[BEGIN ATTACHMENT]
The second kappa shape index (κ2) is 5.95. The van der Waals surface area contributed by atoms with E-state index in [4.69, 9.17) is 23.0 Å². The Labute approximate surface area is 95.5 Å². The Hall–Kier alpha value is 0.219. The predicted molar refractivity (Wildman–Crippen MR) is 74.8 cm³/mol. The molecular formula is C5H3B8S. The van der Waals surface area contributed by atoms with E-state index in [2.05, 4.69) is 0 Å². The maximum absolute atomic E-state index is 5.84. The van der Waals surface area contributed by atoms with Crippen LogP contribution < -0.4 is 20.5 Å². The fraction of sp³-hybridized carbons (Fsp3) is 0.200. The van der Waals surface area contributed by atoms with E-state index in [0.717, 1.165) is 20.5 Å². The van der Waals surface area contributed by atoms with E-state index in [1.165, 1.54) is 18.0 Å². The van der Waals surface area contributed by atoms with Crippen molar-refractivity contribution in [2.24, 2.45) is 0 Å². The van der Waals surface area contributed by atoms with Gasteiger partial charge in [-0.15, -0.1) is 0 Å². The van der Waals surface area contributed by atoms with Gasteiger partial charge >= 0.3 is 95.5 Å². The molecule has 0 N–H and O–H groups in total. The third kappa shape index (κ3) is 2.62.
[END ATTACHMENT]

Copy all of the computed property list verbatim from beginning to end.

The second kappa shape index (κ2) is 5.95. The van der Waals surface area contributed by atoms with E-state index in [4.69, 9.17) is 23.0 Å². The Labute approximate surface area is 95.5 Å². The Hall–Kier alpha value is 0.219. The predicted molar refractivity (Wildman–Crippen MR) is 74.8 cm³/mol. The molecular formula is C5H3B8S. The van der Waals surface area contributed by atoms with E-state index in [2.05, 4.69) is 0 Å². The maximum absolute atomic E-state index is 5.84. The van der Waals surface area contributed by atoms with Crippen LogP contribution < -0.4 is 20.5 Å². The fraction of sp³-hybridized carbons (Fsp3) is 0.200. The van der Waals surface area contributed by atoms with E-state index in [0.717, 1.165) is 20.5 Å². The van der Waals surface area contributed by atoms with E-state index in [1.165, 1.54) is 18.0 Å². The van der Waals surface area contributed by atoms with Crippen molar-refractivity contribution in [2.24, 2.45) is 0 Å². The van der Waals surface area contributed by atoms with Gasteiger partial charge in [-0.15, -0.1) is 0 Å². The van der Waals surface area contributed by atoms with Gasteiger partial charge >= 0.3 is 95.5 Å². The molecule has 0 N–H and O–H groups in total. The third kappa shape index (κ3) is 2.62.